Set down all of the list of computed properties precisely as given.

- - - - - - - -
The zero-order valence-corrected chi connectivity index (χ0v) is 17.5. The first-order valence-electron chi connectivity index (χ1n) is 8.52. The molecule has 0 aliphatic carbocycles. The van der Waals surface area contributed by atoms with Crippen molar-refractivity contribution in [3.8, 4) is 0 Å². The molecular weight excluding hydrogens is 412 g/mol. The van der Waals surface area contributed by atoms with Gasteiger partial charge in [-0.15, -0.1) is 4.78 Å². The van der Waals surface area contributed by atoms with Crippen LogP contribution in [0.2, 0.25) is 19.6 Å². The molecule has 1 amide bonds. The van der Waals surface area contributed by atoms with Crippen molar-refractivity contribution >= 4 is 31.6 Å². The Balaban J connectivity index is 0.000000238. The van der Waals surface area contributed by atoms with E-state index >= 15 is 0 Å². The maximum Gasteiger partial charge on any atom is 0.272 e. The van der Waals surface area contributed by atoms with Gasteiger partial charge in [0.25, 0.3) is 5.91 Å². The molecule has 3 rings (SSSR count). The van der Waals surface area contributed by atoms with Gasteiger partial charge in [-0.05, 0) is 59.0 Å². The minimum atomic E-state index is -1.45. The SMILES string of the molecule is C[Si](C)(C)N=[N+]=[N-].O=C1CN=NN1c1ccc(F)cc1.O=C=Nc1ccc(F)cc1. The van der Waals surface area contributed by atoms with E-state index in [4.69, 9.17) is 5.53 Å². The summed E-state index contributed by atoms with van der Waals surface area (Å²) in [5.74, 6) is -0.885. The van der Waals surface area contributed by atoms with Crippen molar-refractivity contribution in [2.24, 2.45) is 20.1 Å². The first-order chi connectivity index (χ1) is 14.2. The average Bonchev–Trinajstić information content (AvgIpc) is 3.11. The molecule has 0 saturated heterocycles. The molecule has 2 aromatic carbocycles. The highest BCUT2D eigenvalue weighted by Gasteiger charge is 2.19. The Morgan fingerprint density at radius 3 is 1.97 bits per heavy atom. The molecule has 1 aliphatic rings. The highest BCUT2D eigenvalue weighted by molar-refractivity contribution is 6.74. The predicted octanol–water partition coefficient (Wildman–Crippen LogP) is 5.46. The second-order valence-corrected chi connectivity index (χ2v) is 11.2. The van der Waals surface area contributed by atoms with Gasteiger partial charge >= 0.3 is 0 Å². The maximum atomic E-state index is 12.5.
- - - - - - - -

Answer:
The zero-order valence-corrected chi connectivity index (χ0v) is 17.5. The first-order valence-electron chi connectivity index (χ1n) is 8.52. The molecule has 0 aliphatic carbocycles. The van der Waals surface area contributed by atoms with Crippen molar-refractivity contribution in [3.8, 4) is 0 Å². The molecular weight excluding hydrogens is 412 g/mol. The van der Waals surface area contributed by atoms with Gasteiger partial charge in [-0.15, -0.1) is 4.78 Å². The van der Waals surface area contributed by atoms with Crippen LogP contribution in [0.2, 0.25) is 19.6 Å². The molecule has 1 amide bonds. The van der Waals surface area contributed by atoms with Crippen molar-refractivity contribution >= 4 is 31.6 Å². The Balaban J connectivity index is 0.000000238. The van der Waals surface area contributed by atoms with E-state index >= 15 is 0 Å². The maximum Gasteiger partial charge on any atom is 0.272 e. The van der Waals surface area contributed by atoms with Gasteiger partial charge in [0.25, 0.3) is 5.91 Å². The molecule has 3 rings (SSSR count). The van der Waals surface area contributed by atoms with Gasteiger partial charge in [-0.05, 0) is 59.0 Å². The minimum atomic E-state index is -1.45. The SMILES string of the molecule is C[Si](C)(C)N=[N+]=[N-].O=C1CN=NN1c1ccc(F)cc1.O=C=Nc1ccc(F)cc1. The van der Waals surface area contributed by atoms with E-state index in [4.69, 9.17) is 5.53 Å². The summed E-state index contributed by atoms with van der Waals surface area (Å²) in [5.74, 6) is -0.885. The van der Waals surface area contributed by atoms with Crippen molar-refractivity contribution in [2.24, 2.45) is 20.1 Å². The first-order chi connectivity index (χ1) is 14.2. The average Bonchev–Trinajstić information content (AvgIpc) is 3.11. The molecule has 0 saturated heterocycles. The molecule has 2 aromatic carbocycles. The highest BCUT2D eigenvalue weighted by Gasteiger charge is 2.19. The Morgan fingerprint density at radius 3 is 1.97 bits per heavy atom. The molecule has 1 aliphatic rings. The highest BCUT2D eigenvalue weighted by molar-refractivity contribution is 6.74. The predicted octanol–water partition coefficient (Wildman–Crippen LogP) is 5.46. The second-order valence-corrected chi connectivity index (χ2v) is 11.2. The van der Waals surface area contributed by atoms with Gasteiger partial charge >= 0.3 is 0 Å². The maximum atomic E-state index is 12.5.